Pubic lice, crab-shaped insects which suck on the blood of hosts that most often make their home in pubic hair, have been with humans for thousands of years. But an increased focus on hair removal has curbed cases of lice dramatically. In Australia, Sydney's largest sexual health clinic has not seen a case of pubic lice among women since 2008, according to Bloomberg.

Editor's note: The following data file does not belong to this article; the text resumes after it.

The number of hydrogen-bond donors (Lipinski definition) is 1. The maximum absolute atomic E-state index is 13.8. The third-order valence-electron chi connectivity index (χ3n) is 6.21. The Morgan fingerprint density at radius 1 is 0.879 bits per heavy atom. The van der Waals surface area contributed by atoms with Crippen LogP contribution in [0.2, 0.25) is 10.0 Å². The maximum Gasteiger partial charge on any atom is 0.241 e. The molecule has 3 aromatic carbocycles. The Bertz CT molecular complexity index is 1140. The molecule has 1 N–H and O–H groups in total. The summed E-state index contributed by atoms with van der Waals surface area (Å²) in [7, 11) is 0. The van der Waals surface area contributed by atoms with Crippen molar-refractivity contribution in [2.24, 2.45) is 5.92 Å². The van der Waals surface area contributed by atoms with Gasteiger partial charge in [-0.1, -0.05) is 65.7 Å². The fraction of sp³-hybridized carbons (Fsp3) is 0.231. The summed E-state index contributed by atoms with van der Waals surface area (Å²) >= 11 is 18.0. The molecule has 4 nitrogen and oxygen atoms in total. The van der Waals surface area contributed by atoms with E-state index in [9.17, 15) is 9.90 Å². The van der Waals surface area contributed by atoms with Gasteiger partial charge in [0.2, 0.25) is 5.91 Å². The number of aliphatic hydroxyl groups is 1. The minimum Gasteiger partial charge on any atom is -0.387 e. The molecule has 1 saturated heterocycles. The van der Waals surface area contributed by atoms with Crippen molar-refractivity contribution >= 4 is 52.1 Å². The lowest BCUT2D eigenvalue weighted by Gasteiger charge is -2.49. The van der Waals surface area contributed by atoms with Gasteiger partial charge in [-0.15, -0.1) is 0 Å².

"It used to be extremely common; it's now rarely seen," Basil Donovan, head of sexual health at the University of New South Wales and a physician at the Sydney Sexual Health Centre, told Bloomberg. "Without doubt, it's better grooming."